“It’s like everyone tells a story about themselves inside their own head. Always. All the time. That story makes you what you are. We build ourselves out of that story.” ~Patrick Rothfuss
Who am I?
I believe this is one of the hardest questions we can ever answer.
I began to ponder this tough question in my early twenties during what I refer to as my “early-life crisis.”
Man, I was stuck. Stuck working in an unfulfilling job. Stuck in ever-growing debt because of my bad habits of drinking and smoking. Stuck feeling anxious and unconfident. I woke up each day and felt as if I was just going through the motions. Powerless. I was a puppet, and life was a cruel puppeteer.
Each night, I’d escape into the world of adventure movies and momentarily distract myself from my struggles. My personal favorites were Forest Gump and the Lord of the Rings trilogy. I didn’t realize it at the time, but as I look back, I see that the heroes in these movies taught me an important truth: Our identities are not fixed, and we can, in fact, reinvent ourselves.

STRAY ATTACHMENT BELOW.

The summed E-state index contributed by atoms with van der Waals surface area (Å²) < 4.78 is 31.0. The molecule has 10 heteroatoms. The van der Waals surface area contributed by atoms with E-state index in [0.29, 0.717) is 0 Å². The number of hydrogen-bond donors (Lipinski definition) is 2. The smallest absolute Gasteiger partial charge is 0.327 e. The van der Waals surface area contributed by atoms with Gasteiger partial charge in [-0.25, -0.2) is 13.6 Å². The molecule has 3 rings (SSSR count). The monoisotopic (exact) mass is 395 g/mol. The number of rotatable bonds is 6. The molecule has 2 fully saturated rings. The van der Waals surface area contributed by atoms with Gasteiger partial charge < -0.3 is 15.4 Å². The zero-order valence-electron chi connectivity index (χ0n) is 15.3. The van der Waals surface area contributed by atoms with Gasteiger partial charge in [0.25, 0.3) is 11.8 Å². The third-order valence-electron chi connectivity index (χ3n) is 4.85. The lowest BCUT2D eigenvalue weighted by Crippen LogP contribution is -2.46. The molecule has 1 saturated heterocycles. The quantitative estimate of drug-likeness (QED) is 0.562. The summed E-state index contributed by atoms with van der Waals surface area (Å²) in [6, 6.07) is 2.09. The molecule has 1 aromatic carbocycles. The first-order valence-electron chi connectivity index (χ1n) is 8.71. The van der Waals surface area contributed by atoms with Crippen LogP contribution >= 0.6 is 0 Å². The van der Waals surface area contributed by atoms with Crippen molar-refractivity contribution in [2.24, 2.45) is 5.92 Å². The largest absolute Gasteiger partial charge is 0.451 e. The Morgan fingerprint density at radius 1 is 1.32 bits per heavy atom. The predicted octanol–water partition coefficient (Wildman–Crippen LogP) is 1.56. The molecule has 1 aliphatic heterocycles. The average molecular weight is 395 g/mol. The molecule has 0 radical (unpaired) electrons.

Here are the three steps I took to do just that.
1. Recognize that I am more than my labels
My struggles began when I left formal education. After identifying as a student for so many years, I suddenly found myself in the “real world.”
It felt as if a rug had been pulled from beneath my feet. What now?
I fell into an office job working as an insurance salesman. My intuition told me the job wasn’t a good fit for me, but I lacked clarity on what my purpose was and who I really was.
Then one day, I was reminded of a quote I’d heard from Steven Fry. It reads, “We are not nouns, we are verbs. I am not a thing—an actor, a writer. I am a person who does things—I write, I act—and I never know what I’m going to do next. I think you can be imprisoned if you think of yourself as a noun.”
It was strangely liberating, and butterflies fluttered in my stomach as I had the realization that I am not a noun.
My label of “insurance salesman” didn’t have to define me. Neither did any other labels I’d given myself or had been given.
My doctor had labeled me as “anxious.” I’d labeled myself as “stuck.” But “anxious” and “stuck” were simply feelings and not who I was. From this moment I changed “I am anxious and stuck” to “I feel anxious and stuck,” and in making this change I transformed from identifying as the experience to the experiencer.
This is who I believe we…